From CNET News.com: In his inaugural keynote--this is first Nvision conference--Nvidia CEO Jen-Hsun Huang reminded the audience that the graphics processing unit (GPU) has come a long way. In short, the GPU has evolved from the simple fixed-function graphics accelerator (e.g., the IBM 8514 that debuted in 1987) to the modern graphics chip, a computing engine capable of almost one teraflop of processing power. (A teraflop is equal to one trillion floating point operations per second.)
Huang, responding to an email query, made it clear that the GPU is complementary to the CPU, or Central Processing Unit. "It is not about replacing the CPU at all," he said. "We don't believe that replacing the CPU is a good strategy. Supplementing the CPU is far better." Intel is the world's largest supplier of CPUs.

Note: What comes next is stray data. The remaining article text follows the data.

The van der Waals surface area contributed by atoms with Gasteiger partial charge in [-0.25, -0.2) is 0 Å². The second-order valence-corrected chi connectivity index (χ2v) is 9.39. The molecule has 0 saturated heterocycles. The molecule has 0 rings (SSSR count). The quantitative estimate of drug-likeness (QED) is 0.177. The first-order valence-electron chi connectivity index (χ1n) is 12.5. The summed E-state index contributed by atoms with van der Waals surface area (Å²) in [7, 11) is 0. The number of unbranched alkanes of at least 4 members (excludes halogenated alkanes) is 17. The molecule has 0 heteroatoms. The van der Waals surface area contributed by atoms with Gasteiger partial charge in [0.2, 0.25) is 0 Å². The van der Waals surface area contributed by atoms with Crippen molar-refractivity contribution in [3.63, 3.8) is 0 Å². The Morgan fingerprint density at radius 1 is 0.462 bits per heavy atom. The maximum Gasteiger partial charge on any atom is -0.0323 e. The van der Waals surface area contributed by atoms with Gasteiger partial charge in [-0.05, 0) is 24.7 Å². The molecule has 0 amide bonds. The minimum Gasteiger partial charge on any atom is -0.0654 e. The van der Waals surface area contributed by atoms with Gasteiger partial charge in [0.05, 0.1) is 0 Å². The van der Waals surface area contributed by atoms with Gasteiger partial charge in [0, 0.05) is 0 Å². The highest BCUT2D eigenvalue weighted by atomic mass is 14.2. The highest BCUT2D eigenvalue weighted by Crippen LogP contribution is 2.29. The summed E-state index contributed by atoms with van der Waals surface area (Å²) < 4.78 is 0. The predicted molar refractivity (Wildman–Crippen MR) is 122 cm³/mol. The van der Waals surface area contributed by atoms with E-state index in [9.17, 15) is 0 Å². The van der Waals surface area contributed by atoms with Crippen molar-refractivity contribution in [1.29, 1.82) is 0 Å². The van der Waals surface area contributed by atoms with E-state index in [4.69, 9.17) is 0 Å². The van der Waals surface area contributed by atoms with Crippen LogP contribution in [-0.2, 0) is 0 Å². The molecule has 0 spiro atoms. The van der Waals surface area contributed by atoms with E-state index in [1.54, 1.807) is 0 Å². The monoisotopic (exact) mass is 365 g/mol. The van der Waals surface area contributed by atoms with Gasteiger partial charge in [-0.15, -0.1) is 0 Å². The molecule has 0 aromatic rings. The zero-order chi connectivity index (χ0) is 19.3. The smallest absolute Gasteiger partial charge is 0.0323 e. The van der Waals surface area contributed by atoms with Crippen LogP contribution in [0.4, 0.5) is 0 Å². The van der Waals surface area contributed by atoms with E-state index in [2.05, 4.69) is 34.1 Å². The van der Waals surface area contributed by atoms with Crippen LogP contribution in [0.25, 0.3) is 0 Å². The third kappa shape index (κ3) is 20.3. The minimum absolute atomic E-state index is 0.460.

In the keynote, Huang cited Stanford University's Folding@home program, a distributed computing project that uses about 2.6 million PCs--for a total of 288 teraflops of computing power--to study protein folding and misfolding. This is expected to deepen researchers' understanding of diseases like Alzheimer's and cancer.
Nvidia has released a version of the Folding@home program based on its CUDA development environment using more than 24,000 GPUs. Though this number represents less than 1 percent of the total processors in the Folding@home project, it provides 1.4 petaflops of performance, or nearly five times the processing power of all the CPUs in use by Folding@home. The researchers at Stanford hope that GPUs will significantly accelerate the time to discovery for the cures for many diseases.
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